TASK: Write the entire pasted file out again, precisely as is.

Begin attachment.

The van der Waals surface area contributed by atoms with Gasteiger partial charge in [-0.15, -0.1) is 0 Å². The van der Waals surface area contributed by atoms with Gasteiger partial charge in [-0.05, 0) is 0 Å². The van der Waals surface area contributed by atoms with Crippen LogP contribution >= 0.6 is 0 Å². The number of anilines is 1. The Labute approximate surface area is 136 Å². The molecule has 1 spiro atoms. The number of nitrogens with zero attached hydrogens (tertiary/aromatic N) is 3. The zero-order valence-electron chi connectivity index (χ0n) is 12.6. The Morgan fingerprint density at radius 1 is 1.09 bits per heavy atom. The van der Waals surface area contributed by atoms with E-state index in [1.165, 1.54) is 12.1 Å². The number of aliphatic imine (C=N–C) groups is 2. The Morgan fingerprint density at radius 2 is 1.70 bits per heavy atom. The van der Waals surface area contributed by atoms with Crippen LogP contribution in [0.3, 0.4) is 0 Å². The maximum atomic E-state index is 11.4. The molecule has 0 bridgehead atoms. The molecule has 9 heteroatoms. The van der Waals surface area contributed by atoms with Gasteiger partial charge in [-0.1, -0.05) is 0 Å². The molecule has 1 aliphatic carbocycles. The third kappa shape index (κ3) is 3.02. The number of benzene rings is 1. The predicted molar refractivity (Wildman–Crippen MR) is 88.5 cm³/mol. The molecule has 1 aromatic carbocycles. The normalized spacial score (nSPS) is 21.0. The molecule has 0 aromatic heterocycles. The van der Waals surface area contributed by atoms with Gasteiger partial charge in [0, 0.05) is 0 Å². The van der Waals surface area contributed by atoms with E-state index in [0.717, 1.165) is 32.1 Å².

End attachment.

The van der Waals surface area contributed by atoms with Gasteiger partial charge in [-0.15, -0.1) is 0 Å². The van der Waals surface area contributed by atoms with Gasteiger partial charge in [-0.05, 0) is 0 Å². The van der Waals surface area contributed by atoms with Crippen LogP contribution >= 0.6 is 0 Å². The number of anilines is 1. The Labute approximate surface area is 136 Å². The molecule has 1 spiro atoms. The number of nitrogens with zero attached hydrogens (tertiary/aromatic N) is 3. The zero-order valence-electron chi connectivity index (χ0n) is 12.6. The Morgan fingerprint density at radius 1 is 1.09 bits per heavy atom. The van der Waals surface area contributed by atoms with E-state index in [1.165, 1.54) is 12.1 Å². The number of aliphatic imine (C=N–C) groups is 2. The Morgan fingerprint density at radius 2 is 1.70 bits per heavy atom. The van der Waals surface area contributed by atoms with Crippen LogP contribution in [0.3, 0.4) is 0 Å². The maximum atomic E-state index is 11.4. The molecule has 0 bridgehead atoms. The molecule has 9 heteroatoms. The van der Waals surface area contributed by atoms with Gasteiger partial charge in [-0.1, -0.05) is 0 Å². The molecule has 1 aliphatic carbocycles. The third kappa shape index (κ3) is 3.02. The number of benzene rings is 1. The predicted molar refractivity (Wildman–Crippen MR) is 88.5 cm³/mol. The molecule has 1 aromatic carbocycles. The normalized spacial score (nSPS) is 21.0. The molecule has 0 aromatic heterocycles. The van der Waals surface area contributed by atoms with Gasteiger partial charge in [0, 0.05) is 0 Å². The van der Waals surface area contributed by atoms with E-state index in [0.717, 1.165) is 32.1 Å².